You need not be on guard against the diversity of things that come to be, fearing to attach something low and inglorious to god. God’s glory is one, that he makes all things, and this making is like the body of god. There is nothing evil or shameful about the maker himself; such conditions are immediate consequences of generation, like corrosion on bronze or dirt on the body. The bronzesmith did not make the corrosion; the parents did not make the dirt; nor did god make evil. But the persistence of generation makes evil bloom like a sore, which is why god has made change, to repurify generation.

Unchanging stasis will accumulate corruption and continue to be corrupted; change, which absolves generation of persistence, purifies creation and generation.  Perhaps this is why God sundered humanity into different sexes after the first age, so that the corruption of stasis from the first age will not take root in ours.  Just as the planets keep moving in their cycles so as to remain in their orbits around the Sun, for if they stood still but a moment they’d start their inevitable fall right to the Sun, so too do we need to keep moving in our orbits with our own cycles of change so that we (and humanity as a whole) does not fall into permanent decline and decrepitude.  Likewise, knowing what we know about the risks of inbreeding, introducing variation and difference into a system can keep it healthy by ensuring that certain traits are constantly shuffled up so that no problematic trait becomes too dominant.  It just so happens that the biology of it all has it easiest to do this with most people having one of two sexes, but depending on how individual bodies arise, their changes and differences from what is otherwise considered common are likely part of a greater plan and design of Logos to make even greater purifications from decline in whatever ways are best for the individual at hand.  That said—at the risk of repeating myself one too many times—this is only ever about the body, and not at all about the soul, and all souls have the same origin (God) and same nature (androgyne/genderless), and it is the soul that is the essential human in us all, not the body that we inhabit.  That’s one of the biggest lessons that Hermeticism teaches: you are not your body, and to confuse yourself with your body is to “drink of death”.  To extend that, to treat non-bodied things as being bodied and as having the qualities of bodies is a categorical mistake.

Are there problems or issues with what I’m claiming?  Certainly.  Here are a few I can come up with that should be resolved at some point, whether by me or by others who are thinking about this as well:

  • For one, while I’m aware that what I wrote above about how gender isn’t a thing according to the Hermetic texts, I’m not saying that gender is invalid nor how one discovers, identifies with, or is a particular gender; I’m only saying that it’s not a thing associated with the soul, and more associated with society and how that impacts our personal view of ourselves from a mental/noetic point of view.  This claim that “gender doesn’t actually exist” may not be something safe or helpful for some people to hear at their individual points in their own paths of life.  If you need the notion of gender to help you, then use it; if you don’t, then don’t.  (Big Buddhist parable of the raft vibes here.)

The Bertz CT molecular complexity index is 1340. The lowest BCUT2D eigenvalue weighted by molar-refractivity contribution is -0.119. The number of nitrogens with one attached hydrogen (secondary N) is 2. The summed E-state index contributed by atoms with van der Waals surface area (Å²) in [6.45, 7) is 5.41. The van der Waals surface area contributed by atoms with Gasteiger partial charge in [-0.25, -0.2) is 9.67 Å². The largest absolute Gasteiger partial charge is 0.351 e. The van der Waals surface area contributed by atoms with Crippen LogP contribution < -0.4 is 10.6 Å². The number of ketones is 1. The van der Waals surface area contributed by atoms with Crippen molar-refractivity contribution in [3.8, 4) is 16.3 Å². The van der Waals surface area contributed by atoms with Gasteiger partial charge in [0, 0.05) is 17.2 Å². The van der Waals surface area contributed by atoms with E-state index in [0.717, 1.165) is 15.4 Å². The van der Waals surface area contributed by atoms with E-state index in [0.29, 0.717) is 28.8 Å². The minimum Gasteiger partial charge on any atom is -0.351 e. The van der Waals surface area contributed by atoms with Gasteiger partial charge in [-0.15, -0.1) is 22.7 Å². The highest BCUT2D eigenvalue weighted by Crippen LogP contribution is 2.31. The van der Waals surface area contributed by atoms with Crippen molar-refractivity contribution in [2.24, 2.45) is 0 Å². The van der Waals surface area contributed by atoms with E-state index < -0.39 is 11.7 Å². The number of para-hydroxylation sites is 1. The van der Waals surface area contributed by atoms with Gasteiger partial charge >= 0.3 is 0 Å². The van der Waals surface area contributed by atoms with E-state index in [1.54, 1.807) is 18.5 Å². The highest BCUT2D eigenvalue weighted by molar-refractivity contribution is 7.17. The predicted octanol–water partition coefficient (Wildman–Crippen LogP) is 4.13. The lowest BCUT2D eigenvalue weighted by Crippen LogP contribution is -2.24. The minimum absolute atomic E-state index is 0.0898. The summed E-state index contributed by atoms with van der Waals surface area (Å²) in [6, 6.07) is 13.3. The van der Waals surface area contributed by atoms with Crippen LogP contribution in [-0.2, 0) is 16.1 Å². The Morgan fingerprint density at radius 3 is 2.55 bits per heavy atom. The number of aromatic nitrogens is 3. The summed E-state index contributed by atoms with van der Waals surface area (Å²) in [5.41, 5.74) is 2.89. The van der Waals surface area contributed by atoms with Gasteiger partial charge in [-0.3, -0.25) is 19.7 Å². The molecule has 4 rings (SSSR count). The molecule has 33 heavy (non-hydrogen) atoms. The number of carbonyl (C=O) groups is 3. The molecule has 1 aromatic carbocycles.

• From a more magical or occult perspective, are there times when physical/biological sex matters?  Perhaps!  The material form of material goods, supplies, and tools in magic does matter at points; there are often times when a specific kind of tree, a specific animal, a specific rock is needed for a ritual, and there may well be arguments to be made that, based on the biological and occult differences between male and female in terms of bodies, there may be different specific needs for one or the other in particular rituals or contexts that operate from a materia magica-centric perspective.  After all, if biological sex matters for biological reproduction, and we use biological processes and symbols in magic and that there are occult virtues in everything that don’t necessarily pertain to the soul, then it stands to reason that there may be a case when the presence or absence of certain biological traits related to sex may be beneficial or required for particular occult operations.  Can such things be substituted for or argued around to where they don’t matter?  Probably, and probably just as likely as sex mattering from an occult physical perspective outside of coitus; it depends on the specific nature of the ritual, the spirits it works with, and the cultural and religious context in which the ritual applies.  This is an extremely delicate topic with a lot of different answers all vying for attention at once, so consider each case carefully and listen to what the spirits involved ask and require as well.  To wit: if a spirit (or group of people) insists on a particular sex that you or someone else cannot fulfill, then maybe don’t listen to or work with that spirit (or group of people); that’s also an entirely practical and reasonable approach, because spirits aren’t infallible just because they’re immaterial, and people aren’t infallible no matter who they are or what they’re doing.